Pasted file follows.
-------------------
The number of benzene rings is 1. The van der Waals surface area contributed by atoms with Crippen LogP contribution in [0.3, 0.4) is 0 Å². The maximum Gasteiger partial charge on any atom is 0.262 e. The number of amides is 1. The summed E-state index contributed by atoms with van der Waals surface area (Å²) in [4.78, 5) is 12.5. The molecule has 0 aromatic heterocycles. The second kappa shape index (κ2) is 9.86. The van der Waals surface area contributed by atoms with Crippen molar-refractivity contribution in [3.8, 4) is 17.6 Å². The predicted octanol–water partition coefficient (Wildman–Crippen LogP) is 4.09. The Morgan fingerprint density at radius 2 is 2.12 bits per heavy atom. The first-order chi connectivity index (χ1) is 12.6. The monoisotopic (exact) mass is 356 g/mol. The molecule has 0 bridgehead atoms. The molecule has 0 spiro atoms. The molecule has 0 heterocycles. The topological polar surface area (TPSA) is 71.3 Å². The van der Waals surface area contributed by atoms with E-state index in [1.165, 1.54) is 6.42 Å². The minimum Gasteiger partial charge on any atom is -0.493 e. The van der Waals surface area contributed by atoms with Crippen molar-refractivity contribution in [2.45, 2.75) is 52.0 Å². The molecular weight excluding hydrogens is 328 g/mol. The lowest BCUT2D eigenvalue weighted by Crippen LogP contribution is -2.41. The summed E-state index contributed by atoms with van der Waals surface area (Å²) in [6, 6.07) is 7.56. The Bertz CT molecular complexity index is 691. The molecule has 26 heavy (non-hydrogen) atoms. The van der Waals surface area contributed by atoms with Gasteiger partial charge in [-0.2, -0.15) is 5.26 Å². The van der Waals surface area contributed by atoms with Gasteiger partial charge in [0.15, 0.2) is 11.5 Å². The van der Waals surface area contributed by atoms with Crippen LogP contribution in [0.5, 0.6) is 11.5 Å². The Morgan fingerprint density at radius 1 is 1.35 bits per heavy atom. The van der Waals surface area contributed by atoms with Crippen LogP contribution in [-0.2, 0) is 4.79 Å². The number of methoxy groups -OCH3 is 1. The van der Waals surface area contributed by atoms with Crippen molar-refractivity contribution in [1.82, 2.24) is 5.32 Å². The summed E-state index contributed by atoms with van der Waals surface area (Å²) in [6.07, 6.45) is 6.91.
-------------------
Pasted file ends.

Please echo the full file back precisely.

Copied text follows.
The number of benzene rings is 1. The van der Waals surface area contributed by atoms with Crippen LogP contribution in [0.3, 0.4) is 0 Å². The maximum Gasteiger partial charge on any atom is 0.262 e. The number of amides is 1. The summed E-state index contributed by atoms with van der Waals surface area (Å²) in [4.78, 5) is 12.5. The molecule has 0 aromatic heterocycles. The second kappa shape index (κ2) is 9.86. The van der Waals surface area contributed by atoms with Crippen molar-refractivity contribution in [3.8, 4) is 17.6 Å². The predicted octanol–water partition coefficient (Wildman–Crippen LogP) is 4.09. The Morgan fingerprint density at radius 2 is 2.12 bits per heavy atom. The first-order chi connectivity index (χ1) is 12.6. The monoisotopic (exact) mass is 356 g/mol. The molecule has 0 bridgehead atoms. The molecule has 0 spiro atoms. The molecule has 0 heterocycles. The topological polar surface area (TPSA) is 71.3 Å². The van der Waals surface area contributed by atoms with E-state index in [1.165, 1.54) is 6.42 Å². The minimum Gasteiger partial charge on any atom is -0.493 e. The van der Waals surface area contributed by atoms with Crippen molar-refractivity contribution in [2.45, 2.75) is 52.0 Å². The molecular weight excluding hydrogens is 328 g/mol. The lowest BCUT2D eigenvalue weighted by Crippen LogP contribution is -2.41. The summed E-state index contributed by atoms with van der Waals surface area (Å²) in [6, 6.07) is 7.56. The Bertz CT molecular complexity index is 691. The molecule has 26 heavy (non-hydrogen) atoms. The van der Waals surface area contributed by atoms with Gasteiger partial charge in [-0.2, -0.15) is 5.26 Å². The van der Waals surface area contributed by atoms with Gasteiger partial charge in [0.15, 0.2) is 11.5 Å². The van der Waals surface area contributed by atoms with Crippen LogP contribution in [0.5, 0.6) is 11.5 Å². The Morgan fingerprint density at radius 1 is 1.35 bits per heavy atom. The van der Waals surface area contributed by atoms with Crippen LogP contribution in [-0.2, 0) is 4.79 Å². The number of methoxy groups -OCH3 is 1. The van der Waals surface area contributed by atoms with Crippen molar-refractivity contribution in [1.82, 2.24) is 5.32 Å². The summed E-state index contributed by atoms with van der Waals surface area (Å²) in [6.07, 6.45) is 6.91.